Differential gene expression in iPSC-derived human intestinal epithelial cell layers following exposure to two concentrations of butyrate, propionate and acetate

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Abstract

Intestinal epithelial cells and the intestinal microbiota are in a mutualistic relationship that is dependent on communication. This communication is multifaceted, but one aspect is communication through compounds produced by the microbiota such as the short-chain fatty acids (SCFAs) butyrate, propionate and acetate. Studying the effects of SCFAs and especially butyrate in intestinal epithelial cell lines like Caco-2 cells has been proven problematic. In contrast to the in vivo intestinal epithelium, Caco-2 cells do not use butyrate as an energy source, leading to a build-up of butyrate. Therefore, we used human induced pluripotent stem cell derived intestinal epithelial cells, grown as a cell layer, to study the effects of butyrate, propionate and acetate on whole genome gene expression in the cells. For this, cells were exposed to concentrations of 1 and 10 mM of the individual short-chain fatty acids for 24 h. Unique gene expression profiles were observed for each of the SCFAs in a concentration-dependent manner. Evaluation on both an individual gene level and pathway level showed that butyrate induced the biggest effects followed by propionate and then acetate. Several known effects of SCFAs on intestinal cells were confirmed, such as effects on metabolism and immune responses. The changes in metabolic pathways in the intestinal epithelial cell layers in this study demonstrate that there is a switch in energy homeostasis, this is likely associated with the use of SCFAs as an energy source by the induced pluripotent stem cell derived intestinal epithelial cells similar to in vivo intestinal tissues where butyrate is an important energy source.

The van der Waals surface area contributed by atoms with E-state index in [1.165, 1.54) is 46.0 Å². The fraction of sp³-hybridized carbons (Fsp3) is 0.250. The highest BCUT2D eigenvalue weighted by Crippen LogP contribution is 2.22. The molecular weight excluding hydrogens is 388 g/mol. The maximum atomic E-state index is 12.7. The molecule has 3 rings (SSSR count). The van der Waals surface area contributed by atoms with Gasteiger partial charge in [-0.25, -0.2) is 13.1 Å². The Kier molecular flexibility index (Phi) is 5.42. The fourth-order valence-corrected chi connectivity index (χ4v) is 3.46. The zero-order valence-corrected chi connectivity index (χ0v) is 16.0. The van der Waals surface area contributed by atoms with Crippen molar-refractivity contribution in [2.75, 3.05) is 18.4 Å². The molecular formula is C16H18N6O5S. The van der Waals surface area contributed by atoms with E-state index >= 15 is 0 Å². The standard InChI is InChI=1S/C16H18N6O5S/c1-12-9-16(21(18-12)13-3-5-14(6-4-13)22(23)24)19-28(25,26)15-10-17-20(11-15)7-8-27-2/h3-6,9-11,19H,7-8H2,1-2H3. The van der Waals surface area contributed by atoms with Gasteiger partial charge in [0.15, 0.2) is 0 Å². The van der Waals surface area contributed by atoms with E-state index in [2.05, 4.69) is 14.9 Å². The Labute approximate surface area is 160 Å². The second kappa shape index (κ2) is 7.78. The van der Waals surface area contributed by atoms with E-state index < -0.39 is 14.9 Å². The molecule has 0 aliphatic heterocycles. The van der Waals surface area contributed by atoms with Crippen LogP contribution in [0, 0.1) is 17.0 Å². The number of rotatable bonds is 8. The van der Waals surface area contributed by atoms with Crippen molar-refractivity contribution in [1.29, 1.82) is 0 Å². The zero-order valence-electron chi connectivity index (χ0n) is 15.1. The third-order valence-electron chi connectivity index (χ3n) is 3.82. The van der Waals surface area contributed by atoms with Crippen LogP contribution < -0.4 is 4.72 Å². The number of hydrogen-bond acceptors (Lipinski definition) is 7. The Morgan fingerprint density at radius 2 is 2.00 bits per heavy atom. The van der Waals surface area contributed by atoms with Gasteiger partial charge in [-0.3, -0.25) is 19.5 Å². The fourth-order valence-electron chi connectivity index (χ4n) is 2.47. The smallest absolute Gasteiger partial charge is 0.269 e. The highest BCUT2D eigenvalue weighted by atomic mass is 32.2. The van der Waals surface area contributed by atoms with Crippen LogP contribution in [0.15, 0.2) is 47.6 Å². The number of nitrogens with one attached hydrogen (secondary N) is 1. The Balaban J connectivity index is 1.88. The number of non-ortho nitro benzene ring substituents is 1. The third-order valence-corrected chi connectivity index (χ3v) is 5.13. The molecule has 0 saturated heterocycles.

Original languageEnglish
Article number13988
JournalScientific Reports
Volume12
Issue number1
DOIs
Publication statusPublished - Dec 2022

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